Tear Gas is a Chemical Weapon Banned in War.

The United States signed a Chemical Weapons Treaty in 1993 which completely banned the use of CS gas (tear gas) during wartime. In fact, there are MULTIPLE international treaties to which the United States belongs that ban the use of this type of weapon on the battle field.


Use of CS gas (and similar chemical weapons) is completely legal for use by the police and for personal self-defense. CS gas and pepper spray have become a police favorite for crowd control and are routinely used against our own citizens.


CS gas is not really a gas at all, but a fine, crystalline powder contained in a low-power grenade. Upon firing, the explosion disperses the chemical into the air, incapacitating people as the painful irritant accesses mucous membranes in the eyes, nose and mouth and airways. Small exposures will lead to coughing, crying and possibly vomiting, all of which will dissipate within an hour or so in most cases, but larger or more prolonged exposures can lead to chemical burns, blindness and even death due to internal chemical burns or respiratory failure. This is especially true for children, the elderly and anyone with pre-existing respiratory conditions.


Manufacturers warn that CS gas and similar weapons should never be used indoors. Even so, in April of 1993, law enforcement in Waco, TX hurled over 400 canisters of CS gas into a building containing women and children in an attempt to end the stand-off with the Branch Davidians. This was less than 4 months after signing the 1993 Chemical Weapons Treaty.


Should you find yourself exposed to tear gas, Physicians for Human Rights recommend the following:


Immediate Treatment:


• Get out of the cloud of tear gas and away from the general area as soon as possible. Seek high ground, as most forms of tear gas are heavier than the surrounding air. The closer you are to the ground, the higher the concentration of gas.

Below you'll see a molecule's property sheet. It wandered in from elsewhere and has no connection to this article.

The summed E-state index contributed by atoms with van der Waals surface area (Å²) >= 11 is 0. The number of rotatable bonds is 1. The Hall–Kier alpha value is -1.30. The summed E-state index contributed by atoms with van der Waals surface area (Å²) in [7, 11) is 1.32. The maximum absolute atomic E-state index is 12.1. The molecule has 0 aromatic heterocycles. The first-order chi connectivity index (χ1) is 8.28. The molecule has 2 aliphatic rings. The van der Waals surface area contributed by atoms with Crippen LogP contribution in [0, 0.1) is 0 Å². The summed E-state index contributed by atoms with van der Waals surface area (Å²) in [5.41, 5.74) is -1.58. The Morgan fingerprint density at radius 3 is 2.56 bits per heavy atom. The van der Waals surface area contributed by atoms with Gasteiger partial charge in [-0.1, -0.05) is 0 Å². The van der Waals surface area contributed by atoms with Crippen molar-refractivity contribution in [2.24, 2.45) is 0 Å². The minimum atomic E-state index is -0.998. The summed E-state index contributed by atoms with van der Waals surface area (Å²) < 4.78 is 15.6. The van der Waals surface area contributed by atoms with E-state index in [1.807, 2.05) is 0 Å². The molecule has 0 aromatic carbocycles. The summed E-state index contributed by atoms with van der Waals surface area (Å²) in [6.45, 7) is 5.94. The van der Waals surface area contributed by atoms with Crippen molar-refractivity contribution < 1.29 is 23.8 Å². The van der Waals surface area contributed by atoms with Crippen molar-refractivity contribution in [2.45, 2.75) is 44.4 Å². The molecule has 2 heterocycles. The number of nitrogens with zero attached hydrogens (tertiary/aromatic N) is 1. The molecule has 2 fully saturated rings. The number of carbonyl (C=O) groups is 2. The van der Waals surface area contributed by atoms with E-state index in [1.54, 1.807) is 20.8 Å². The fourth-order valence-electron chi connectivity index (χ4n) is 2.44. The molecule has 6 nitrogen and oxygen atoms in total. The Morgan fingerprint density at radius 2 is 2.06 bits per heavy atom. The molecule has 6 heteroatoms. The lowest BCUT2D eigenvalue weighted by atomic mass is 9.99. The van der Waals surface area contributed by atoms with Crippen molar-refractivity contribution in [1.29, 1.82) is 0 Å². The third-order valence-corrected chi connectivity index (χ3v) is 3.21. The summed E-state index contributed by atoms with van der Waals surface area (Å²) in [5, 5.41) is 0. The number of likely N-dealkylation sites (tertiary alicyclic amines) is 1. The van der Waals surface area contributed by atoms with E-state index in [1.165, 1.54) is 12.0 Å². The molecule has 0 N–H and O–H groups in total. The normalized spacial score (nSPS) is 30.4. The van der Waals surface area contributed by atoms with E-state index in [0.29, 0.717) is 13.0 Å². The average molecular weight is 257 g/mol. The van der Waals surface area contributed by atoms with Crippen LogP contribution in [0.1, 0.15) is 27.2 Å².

• Walk, don't run. Running may cause you to breath more heavily, filling your lungs with more tear gas. Try to keep your breathing even.


• If your eyes have been exposed and are burning or blurry, flush them with WATER immediately. Try not to touch your eyes, nose or mouth. Use water from your water bottle to flush, pushing water from the inside corner of the eye outward towards the ear. If you can find an open drinking fountain or sink in a public restroom, flush your eyes with water for 10 to 15 minutes.


• There is no evidence that baking soda or milk is better than cool water alone. There is one small randomized control trial that found that baby shampoo is no better than water. Using baby wipes or make-up wipes if water is not immediately available may cause increased irritation.


• If possible, and if you are not affected yourself, help others by moving them to a clean, ventilated area.


• Do not try to remove the tear gas canisters, as doing so may put you at an increased risk for further harm and injury.


Further Treatment:


• Change your clothes as soon as possible. Rinse your body as soon as you get to a location with a shower. Take off your shoes outside your home to keep them from bringing any powder indoors.


• Shed all the clothes you were wearing and hang them in an open, ventilated area for at least 48 hours before washing them. if you are not able to keep them in an open place, store them in a sealed bag until they are ready to be washed. Do not mix them with uncontaminated garments, as CS powder can be active or as long as 5 days after being released.


• Take a cold shower for at least 20 minutes to prevent the chemicals from irritating your skin any further. Do you best not to breathe in more tear gas during the shower, and keep your eyes closed. Wash your hair especially well.


• If you're still having symptoms 30 minutes or so after getting all the agents off, are having eye or lung issues, or are at all concerned about your exposure, seek medical care immediately.


• If your rights have been violated, take photos of any injuries and seek medical treatment for them right away. Be sure to get a copy of all related medical records.


Additional information provided by Physicians for Human Rights can be found at:

https://phr.org/our-work/resources/preparing-for-protecting-against-and-treating-tear-gas-and-other-chemical-irritant-exposure-a-protesters-guide/

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